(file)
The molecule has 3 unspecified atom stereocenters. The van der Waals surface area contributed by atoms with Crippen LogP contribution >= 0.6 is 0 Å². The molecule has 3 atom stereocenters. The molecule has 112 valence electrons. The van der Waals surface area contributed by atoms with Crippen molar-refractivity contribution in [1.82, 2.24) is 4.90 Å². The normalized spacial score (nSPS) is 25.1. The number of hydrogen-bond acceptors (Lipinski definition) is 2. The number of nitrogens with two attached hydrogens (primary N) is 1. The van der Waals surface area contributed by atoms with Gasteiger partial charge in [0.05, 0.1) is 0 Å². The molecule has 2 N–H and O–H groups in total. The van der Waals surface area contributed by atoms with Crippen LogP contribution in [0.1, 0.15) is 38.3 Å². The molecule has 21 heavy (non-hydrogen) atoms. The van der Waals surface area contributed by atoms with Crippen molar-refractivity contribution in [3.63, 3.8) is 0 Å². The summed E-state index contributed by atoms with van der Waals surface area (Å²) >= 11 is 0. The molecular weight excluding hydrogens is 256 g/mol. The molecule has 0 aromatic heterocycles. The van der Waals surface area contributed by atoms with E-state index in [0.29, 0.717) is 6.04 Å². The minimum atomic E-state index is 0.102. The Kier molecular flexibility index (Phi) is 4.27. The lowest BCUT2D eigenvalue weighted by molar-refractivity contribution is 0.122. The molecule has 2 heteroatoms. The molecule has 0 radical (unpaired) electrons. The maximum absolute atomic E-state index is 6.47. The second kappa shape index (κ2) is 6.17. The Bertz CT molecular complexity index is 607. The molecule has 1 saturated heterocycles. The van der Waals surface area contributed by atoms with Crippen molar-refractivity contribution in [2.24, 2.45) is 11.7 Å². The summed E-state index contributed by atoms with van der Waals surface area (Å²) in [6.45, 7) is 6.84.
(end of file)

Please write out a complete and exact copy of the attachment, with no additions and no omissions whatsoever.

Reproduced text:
The molecule has 3 unspecified atom stereocenters. The van der Waals surface area contributed by atoms with Crippen LogP contribution >= 0.6 is 0 Å². The molecule has 3 atom stereocenters. The molecule has 112 valence electrons. The van der Waals surface area contributed by atoms with Crippen molar-refractivity contribution in [1.82, 2.24) is 4.90 Å². The normalized spacial score (nSPS) is 25.1. The number of hydrogen-bond acceptors (Lipinski definition) is 2. The number of nitrogens with two attached hydrogens (primary N) is 1. The van der Waals surface area contributed by atoms with Gasteiger partial charge in [0.05, 0.1) is 0 Å². The molecule has 2 N–H and O–H groups in total. The van der Waals surface area contributed by atoms with Crippen LogP contribution in [0.1, 0.15) is 38.3 Å². The molecule has 21 heavy (non-hydrogen) atoms. The van der Waals surface area contributed by atoms with Crippen molar-refractivity contribution in [3.63, 3.8) is 0 Å². The summed E-state index contributed by atoms with van der Waals surface area (Å²) >= 11 is 0. The molecular weight excluding hydrogens is 256 g/mol. The molecule has 0 aromatic heterocycles. The van der Waals surface area contributed by atoms with E-state index in [0.29, 0.717) is 6.04 Å². The minimum atomic E-state index is 0.102. The Kier molecular flexibility index (Phi) is 4.27. The lowest BCUT2D eigenvalue weighted by molar-refractivity contribution is 0.122. The molecule has 2 heteroatoms. The molecule has 0 radical (unpaired) electrons. The maximum absolute atomic E-state index is 6.47. The second kappa shape index (κ2) is 6.17. The Bertz CT molecular complexity index is 607. The molecule has 1 saturated heterocycles. The van der Waals surface area contributed by atoms with Crippen molar-refractivity contribution in [2.24, 2.45) is 11.7 Å². The summed E-state index contributed by atoms with van der Waals surface area (Å²) in [6.45, 7) is 6.84.